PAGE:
Friday, January 28, 2022

The First Humanist


Christendom reached a fateful turning point during the fourteenth century.

The Age of Utopia: Christendom from the Renaissance to the Russian Revolution, by John Strickland

The West, according to Strickland, had fallen away from the idea of paradise, understanding Adam’s banishment to mean that man would not again taste paradise until the Second Coming.  Drawn largely from the doctrines of Augustinianism, a sharp line would be drawn between divine grace and human nature. 

This as opposed to the old Christendom view, still held in the East, of a “transformation-centered” piety.  The world was constantly in a process of heavenly transformation.

Before continuing, I would offer my thoughts on where this is headed, because where I see Strickland drawing sharp distinctions between East and West, I see shades, variability, nuance.  Maybe this nuance is enough to make the difference.  Then again, given the failings of Christendom in both the East and West, maybe it isn’t. 

I have noted before that what the East refers to as theosis, someone in the West would describe as becoming more Christ-like.  In both cases, the Christian is striving for transformation, in this world.  Yes, I know that there are examples offered at the extreme to disprove this point (this world is not my home…), but extremes don’t make for good analysis.

Further, I have yet to understand that there is a view of man in the Eastern Church that recognizes anything other than his fallen nature and his inability to solve this problem on his own.  In other words, Christ was crucified and was resurrected for some reason.

Strickland offers that in the East, human salvation is presented as the process of deification; in the West, a one-time release from an impending punishment.  In the East, optimism, in the West pessimism.  But in each case, is it only the one thing and not the other?  Or, to put it differently, can it not be both? 

Not using the stark words of Strickland, but…with salvation comes a life of becoming ever more Christ-like (theosis) and also an avoidance of punishment?  Isn’t this understood both in the East and in the West?  Strickland presents this as a clear distinction, but just because I am presenting his views, it does not mean I fully agree.  It might be so, but I have seen too many examples contrary to this view.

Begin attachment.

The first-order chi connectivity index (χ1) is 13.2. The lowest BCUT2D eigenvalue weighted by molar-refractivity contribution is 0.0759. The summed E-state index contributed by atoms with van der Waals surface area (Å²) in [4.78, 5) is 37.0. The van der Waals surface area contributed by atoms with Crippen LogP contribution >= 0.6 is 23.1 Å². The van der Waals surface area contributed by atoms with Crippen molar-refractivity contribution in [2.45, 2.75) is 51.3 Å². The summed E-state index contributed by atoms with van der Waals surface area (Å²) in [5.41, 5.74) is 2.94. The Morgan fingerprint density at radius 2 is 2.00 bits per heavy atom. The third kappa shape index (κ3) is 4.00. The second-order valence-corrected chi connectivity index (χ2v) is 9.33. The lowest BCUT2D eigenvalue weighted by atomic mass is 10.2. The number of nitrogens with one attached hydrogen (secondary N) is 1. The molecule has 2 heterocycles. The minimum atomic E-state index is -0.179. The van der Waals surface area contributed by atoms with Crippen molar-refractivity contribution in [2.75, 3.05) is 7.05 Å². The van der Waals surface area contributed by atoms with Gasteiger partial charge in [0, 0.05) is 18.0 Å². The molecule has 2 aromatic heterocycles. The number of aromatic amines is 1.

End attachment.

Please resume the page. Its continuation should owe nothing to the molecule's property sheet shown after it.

With this, I will continue.  And there are important points made by Strickland to be examined.  We are introduced to Petrarch, known as the first humanist.

But three centuries after the Great Division, penitents like Petrarch found little in Western piety to encourage them.  Most troubling was the system of penances that was now associated with the practice of confession.

Sin and the penances that negated sin were codified.  It was a system more concerned with punishment and satisfaction that it was one of human transformation.  Strickland offers that men like Petrarch could have looked East for a different example, namely Byzantium or Russia, where…

…the paradisiacal culture was flourishing, even if the political system of each was mortally threatened by, respectively, Turks and Mongols.

And this is the bump in the road that I keep running into, and that, as of yet, remains unexplored by Strickland.  Sure, one can point to the decline in the West – greatly evident in the last 125 years, but with signs pointing this way much earlier.  But does not being overrun by Turks and Mongols count as a decline as well?  Not, perhaps in the same sense, but still in a tremendously meaningful sense?

Having said all of this, the West certainly offered a negative view of man and this world.  Strickland cites a treatise written by Innocent before he was pope: On Contempt for the World, with a subtitle, On the Misery of the Human Condition.  An excerpt:

Man has been formed of dust, clay, ashes, and a thing far more vile, of filthy sperm. …His destiny is to be a putrid mass that eternally emits a most horrible stench.

These are some of the more positive words in the statement.  Strickland describes Innocent’s document as evidence of the disfiguration of Western culture derived from Augustine’s doctrine of original guilt…

…to which the Eastern fathers never subscribed.  According to this doctrine, mankind was guilty of the Fall of Adam and Eve, and through the act of procreation every human being deserved eternal punishment in hell.